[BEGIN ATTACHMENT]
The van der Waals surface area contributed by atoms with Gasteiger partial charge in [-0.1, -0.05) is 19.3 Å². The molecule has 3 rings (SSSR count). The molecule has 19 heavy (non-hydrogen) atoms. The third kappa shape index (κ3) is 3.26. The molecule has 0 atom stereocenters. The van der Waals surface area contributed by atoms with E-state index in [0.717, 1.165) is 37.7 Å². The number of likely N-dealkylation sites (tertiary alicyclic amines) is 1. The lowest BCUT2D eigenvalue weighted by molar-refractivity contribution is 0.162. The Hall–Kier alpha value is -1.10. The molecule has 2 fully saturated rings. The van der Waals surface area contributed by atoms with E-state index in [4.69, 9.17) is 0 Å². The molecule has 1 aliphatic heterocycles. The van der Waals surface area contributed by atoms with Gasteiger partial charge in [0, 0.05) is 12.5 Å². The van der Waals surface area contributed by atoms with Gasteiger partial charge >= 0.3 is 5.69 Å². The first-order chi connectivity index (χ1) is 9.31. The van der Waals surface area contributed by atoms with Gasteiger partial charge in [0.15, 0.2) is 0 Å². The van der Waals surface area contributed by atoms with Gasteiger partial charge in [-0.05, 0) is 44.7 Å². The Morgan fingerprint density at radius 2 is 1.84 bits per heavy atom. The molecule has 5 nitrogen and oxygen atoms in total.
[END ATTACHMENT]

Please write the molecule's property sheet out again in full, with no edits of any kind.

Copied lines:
The van der Waals surface area contributed by atoms with Gasteiger partial charge in [-0.1, -0.05) is 19.3 Å². The molecule has 3 rings (SSSR count). The molecule has 19 heavy (non-hydrogen) atoms. The third kappa shape index (κ3) is 3.26. The molecule has 0 atom stereocenters. The van der Waals surface area contributed by atoms with E-state index in [0.717, 1.165) is 37.7 Å². The number of likely N-dealkylation sites (tertiary alicyclic amines) is 1. The lowest BCUT2D eigenvalue weighted by molar-refractivity contribution is 0.162. The Hall–Kier alpha value is -1.10. The molecule has 2 fully saturated rings. The van der Waals surface area contributed by atoms with E-state index in [4.69, 9.17) is 0 Å². The molecule has 1 aliphatic heterocycles. The van der Waals surface area contributed by atoms with Gasteiger partial charge in [0, 0.05) is 12.5 Å². The van der Waals surface area contributed by atoms with Gasteiger partial charge >= 0.3 is 5.69 Å². The first-order chi connectivity index (χ1) is 9.31. The van der Waals surface area contributed by atoms with Gasteiger partial charge in [0.15, 0.2) is 0 Å². The van der Waals surface area contributed by atoms with Gasteiger partial charge in [-0.05, 0) is 44.7 Å². The Morgan fingerprint density at radius 2 is 1.84 bits per heavy atom. The molecule has 5 nitrogen and oxygen atoms in total.